Meet The ‘Made In India’ CIOs Innovating In America

Clockwise from top left: Rahul Jalali (Union Pacific Railroad), Archana Rao (Atlassian), Raghu Sagi (Inspire Brands), and Sandeep Dadlani (Mars)

From snacks to software, and from restaurants to railroads, corporate tech leaders who came from India are blazing impressive trails in the U.S.

After a 24-year career at Walmart, Rahul Jalali swapped the retailer’s aisles for the rails of Union Pacific (UP) in November 2020, becoming CIO of a business whose transportation network extends across 23 states. UP, which made almost $22 billion in revenue last year, isn’t a technology company, but it sees tech as a powerful engine of growth and wanted a leader who was both tech-savvy and laser-focused on creating great experiences for customers.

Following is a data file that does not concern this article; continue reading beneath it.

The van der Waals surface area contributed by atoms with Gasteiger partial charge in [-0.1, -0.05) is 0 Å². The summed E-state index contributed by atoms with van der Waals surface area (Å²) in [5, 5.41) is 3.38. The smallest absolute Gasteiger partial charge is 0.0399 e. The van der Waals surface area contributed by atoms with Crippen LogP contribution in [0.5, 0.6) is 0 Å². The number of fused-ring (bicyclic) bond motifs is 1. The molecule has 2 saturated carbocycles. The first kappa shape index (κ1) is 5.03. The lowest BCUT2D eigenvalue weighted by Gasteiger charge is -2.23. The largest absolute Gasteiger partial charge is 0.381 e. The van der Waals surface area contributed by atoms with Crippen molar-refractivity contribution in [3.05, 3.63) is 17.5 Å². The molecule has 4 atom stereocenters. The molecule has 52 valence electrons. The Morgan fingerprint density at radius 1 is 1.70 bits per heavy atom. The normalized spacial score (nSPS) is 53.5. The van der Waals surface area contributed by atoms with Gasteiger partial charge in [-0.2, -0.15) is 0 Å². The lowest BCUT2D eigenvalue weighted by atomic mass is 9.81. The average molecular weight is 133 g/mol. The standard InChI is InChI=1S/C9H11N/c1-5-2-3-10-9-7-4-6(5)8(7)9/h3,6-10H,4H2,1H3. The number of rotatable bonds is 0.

Since joining the railroad, Jalali, who is one of the honorees on our 2022 Forbes CIO Next list, has launched an ambitious project to create a new technology foundation for the business that uses software known as application programming interfaces to create tight connections between its systems and those of other companies. The initiative, which is nearing completion, will improve on-time deliveries and make it easier for shippers to see where their freight is on UP’s network.